Luckily, a primary school opened in my area when I was five years old. The school’s first teacher, my father’s mit (ritual friend), Keshab Adhikari from Dapcha, introduced me to Nepali. My parents arranged a room for him at our house. We started classes under a big Banyan tree. This was my entrance into the brave new world of Nepali as a second language. As the school was an hour’s walk away, regular conversations with my first teacher en route to and from the school was an adventurous path to begin a long language journey.
The language shift was challenging. Tamang is a tonal language with slightly different vowel sounds than Nepali. I think I could have learned faster if school education had been in my mother tongue. However, I could not afford to do less; I became able to communicate fairly well in Nepali.
I was sent to Dhulikhel for high school. Dhulikhel was the nearest high school in the 1970s — one and half day’s walk away. Being away from family often made me yearn for my parents and village playmates.
I wrote frequently to my grandfather in Nepali — sometimes to answer his letters and many other times to tell him about my situation and ask his advice. My letters to him were my first practice in writing and in finding words to express myself.
My grandfather had been determined that I should study at a school. Before me, no one in my family had the opportunity to get a formal education. But reading and writing were not new to the family. By his teens, my grandfather took part in ritual recitals of Buddhist scriptures written in Tibetan script. I still remember when he invited a team of Lamas to copy the Prajna Paramita sutra for his collection. I am yet to fully explore his archive.
My grandfather also learned the Devanagari script from his friends. He used this skill to write appeals and letters to help village leaders and relatives defend their interests in Rana courts and offices. I was fortunate to grow up in the positive environment he created for reading and writing, even in the all-pervasive peasant setting. He was an interlocutor between the Tamang and the wider world. Seeing him in public, I could feel the power of words. But my journey of education within schools was entirely different from my grandfather’s educational journey.
In Dhulikhel’s Sanjiwani high school, I did lessons in English — my third language. English turned out to be the hardest for me. I struggled to make meaningful sentences and to understand passages. Until I got to my Bachelors, independent writing in English was almost impossible. I wrote and tore up paragraphs. Our school education was primarily about memorizing things; one could learn very little about how to write.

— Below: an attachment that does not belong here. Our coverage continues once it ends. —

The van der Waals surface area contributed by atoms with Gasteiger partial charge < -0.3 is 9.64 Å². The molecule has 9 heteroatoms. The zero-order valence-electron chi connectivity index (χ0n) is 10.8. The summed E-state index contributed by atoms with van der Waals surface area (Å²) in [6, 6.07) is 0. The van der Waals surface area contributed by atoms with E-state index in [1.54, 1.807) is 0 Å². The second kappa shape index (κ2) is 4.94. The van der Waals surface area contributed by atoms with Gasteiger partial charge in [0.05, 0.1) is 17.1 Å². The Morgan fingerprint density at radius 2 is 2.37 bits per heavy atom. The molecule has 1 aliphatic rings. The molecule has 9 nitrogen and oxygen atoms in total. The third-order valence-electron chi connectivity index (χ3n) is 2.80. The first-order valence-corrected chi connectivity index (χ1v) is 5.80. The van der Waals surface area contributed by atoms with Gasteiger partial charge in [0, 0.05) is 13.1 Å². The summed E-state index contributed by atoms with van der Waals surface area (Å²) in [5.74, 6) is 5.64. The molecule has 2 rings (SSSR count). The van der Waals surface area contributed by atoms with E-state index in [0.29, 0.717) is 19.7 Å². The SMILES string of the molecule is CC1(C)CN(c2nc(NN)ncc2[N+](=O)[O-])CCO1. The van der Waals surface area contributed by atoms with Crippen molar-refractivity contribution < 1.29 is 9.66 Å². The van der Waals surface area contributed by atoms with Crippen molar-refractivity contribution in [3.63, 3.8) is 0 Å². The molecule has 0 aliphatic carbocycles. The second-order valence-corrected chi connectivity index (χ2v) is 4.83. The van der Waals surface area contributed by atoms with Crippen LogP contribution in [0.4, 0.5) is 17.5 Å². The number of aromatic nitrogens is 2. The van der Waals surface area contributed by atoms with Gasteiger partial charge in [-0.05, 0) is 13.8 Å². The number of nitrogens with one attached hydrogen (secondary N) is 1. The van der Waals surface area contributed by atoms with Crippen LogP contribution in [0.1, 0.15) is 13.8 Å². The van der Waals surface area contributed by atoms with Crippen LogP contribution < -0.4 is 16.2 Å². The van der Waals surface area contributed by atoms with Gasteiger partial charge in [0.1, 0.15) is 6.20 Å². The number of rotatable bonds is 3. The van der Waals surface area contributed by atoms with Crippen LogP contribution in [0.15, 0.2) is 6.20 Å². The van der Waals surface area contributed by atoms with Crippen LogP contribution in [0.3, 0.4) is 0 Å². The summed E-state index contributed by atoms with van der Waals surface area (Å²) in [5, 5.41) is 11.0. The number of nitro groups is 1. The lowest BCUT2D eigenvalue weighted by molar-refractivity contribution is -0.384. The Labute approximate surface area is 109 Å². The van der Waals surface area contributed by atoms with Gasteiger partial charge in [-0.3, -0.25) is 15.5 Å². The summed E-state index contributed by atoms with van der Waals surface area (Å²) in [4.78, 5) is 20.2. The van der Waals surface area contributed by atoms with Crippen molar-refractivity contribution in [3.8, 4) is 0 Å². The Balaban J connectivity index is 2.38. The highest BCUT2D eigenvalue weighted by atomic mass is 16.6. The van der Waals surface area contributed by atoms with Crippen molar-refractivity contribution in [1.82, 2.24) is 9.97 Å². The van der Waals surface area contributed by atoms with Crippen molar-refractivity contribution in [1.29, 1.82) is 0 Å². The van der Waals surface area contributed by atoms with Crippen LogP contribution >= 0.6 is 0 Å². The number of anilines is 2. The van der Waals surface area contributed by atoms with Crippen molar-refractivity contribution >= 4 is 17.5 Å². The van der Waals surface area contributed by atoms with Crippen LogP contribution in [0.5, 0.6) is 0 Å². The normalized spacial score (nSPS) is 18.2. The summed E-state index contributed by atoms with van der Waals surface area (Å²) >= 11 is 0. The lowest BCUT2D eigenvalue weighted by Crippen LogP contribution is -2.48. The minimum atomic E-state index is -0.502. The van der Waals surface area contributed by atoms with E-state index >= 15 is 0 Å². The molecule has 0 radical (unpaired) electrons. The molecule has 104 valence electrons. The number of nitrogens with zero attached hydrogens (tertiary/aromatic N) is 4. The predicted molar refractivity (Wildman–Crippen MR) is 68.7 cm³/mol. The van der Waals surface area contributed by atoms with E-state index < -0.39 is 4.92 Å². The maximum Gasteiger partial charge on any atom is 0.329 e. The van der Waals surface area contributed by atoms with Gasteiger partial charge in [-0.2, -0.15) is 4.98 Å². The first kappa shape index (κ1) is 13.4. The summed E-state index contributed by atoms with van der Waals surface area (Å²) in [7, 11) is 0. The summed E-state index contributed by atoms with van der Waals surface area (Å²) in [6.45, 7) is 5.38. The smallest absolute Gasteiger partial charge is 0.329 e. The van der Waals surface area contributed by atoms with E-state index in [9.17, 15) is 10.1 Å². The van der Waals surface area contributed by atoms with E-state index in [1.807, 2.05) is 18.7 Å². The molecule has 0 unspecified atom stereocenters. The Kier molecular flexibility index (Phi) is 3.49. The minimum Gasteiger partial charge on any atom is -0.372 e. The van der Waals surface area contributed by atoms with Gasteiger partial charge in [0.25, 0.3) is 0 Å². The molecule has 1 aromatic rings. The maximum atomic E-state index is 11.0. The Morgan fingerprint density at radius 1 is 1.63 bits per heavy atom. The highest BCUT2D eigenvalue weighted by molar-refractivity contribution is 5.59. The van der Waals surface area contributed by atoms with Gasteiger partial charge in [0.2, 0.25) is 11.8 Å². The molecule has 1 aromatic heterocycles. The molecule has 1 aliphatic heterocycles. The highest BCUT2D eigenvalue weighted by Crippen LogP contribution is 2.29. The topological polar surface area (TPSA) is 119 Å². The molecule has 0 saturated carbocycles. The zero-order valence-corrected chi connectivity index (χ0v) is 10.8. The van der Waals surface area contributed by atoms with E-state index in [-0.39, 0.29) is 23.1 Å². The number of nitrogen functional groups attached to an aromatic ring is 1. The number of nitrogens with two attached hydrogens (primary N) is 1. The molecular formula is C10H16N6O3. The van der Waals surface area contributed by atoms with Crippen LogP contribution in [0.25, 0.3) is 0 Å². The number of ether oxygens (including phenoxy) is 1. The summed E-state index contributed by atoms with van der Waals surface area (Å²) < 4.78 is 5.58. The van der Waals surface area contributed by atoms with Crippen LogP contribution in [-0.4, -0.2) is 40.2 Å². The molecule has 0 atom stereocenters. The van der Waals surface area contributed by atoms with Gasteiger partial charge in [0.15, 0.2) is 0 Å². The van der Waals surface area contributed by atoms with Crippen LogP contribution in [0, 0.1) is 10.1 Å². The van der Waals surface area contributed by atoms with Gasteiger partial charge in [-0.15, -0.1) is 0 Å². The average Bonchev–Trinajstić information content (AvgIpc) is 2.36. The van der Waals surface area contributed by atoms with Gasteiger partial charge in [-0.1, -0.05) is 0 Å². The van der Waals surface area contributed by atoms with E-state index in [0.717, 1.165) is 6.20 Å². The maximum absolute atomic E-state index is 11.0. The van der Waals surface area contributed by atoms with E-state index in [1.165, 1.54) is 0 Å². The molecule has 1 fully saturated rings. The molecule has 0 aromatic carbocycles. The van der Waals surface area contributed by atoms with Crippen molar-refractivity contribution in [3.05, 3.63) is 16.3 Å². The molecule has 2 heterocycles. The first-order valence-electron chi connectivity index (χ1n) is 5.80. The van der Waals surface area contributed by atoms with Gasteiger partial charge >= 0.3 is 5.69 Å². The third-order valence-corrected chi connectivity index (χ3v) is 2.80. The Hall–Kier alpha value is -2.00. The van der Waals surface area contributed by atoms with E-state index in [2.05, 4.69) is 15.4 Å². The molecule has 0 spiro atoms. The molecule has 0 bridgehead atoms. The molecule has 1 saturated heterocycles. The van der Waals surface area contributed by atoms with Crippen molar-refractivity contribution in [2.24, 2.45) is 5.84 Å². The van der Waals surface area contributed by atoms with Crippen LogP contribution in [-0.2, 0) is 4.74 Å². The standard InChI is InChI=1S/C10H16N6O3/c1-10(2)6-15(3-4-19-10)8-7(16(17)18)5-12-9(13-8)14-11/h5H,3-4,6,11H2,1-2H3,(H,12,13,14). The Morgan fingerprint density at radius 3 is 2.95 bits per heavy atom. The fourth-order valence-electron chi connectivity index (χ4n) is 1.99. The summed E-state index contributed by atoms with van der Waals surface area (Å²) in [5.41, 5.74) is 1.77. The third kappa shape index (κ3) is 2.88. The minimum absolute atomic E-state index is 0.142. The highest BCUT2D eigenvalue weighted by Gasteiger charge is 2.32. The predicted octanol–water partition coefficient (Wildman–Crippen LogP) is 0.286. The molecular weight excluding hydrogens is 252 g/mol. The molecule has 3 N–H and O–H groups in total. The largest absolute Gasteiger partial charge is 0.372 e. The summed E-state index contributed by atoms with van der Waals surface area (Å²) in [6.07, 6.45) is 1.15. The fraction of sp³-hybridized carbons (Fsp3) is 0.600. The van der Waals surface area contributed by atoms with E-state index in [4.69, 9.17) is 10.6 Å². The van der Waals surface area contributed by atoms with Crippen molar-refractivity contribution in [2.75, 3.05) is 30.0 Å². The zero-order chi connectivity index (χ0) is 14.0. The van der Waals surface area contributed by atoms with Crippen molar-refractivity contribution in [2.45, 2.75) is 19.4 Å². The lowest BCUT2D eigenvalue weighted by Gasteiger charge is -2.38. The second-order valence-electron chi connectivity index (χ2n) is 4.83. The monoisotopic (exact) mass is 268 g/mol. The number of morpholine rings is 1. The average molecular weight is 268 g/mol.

In Dhulikhel, I lived with my teacher and a great mentor — Gopal Krishna Yagol. His guidance and inspiration convinced me that through persistent effort one can learn new things. I spent five years of my life under his guardianship -- from age 10 to 15. Among many important values that I internalized during this formative period living and learning with him, the most precious ones were perseverance and a positive outlook. Learning writing was also one of them. Writing, as I reflect, is as much a matter of stamina to be sustained as it is a skill to be mastered.
I think reading helped my writing evolve. After high school, I spent two full years in my village. My grandmother and mother worked on the farm growing maize, wheat, vegetables, and raising chickens and animals to feed the family. They endured grueling physical labor. My job was to help them. Whenever necessary, I represented our family at weddings, funerals, and other rituals and festivals. As I was enjoying and getting enmeshed into the indigenous lived world, I almost forgot my school life. But inside, I was slowly feeling despair at the prospect of losing my further education. Amidst this, books kept my inner movement alive and kept me connected with the world of learning.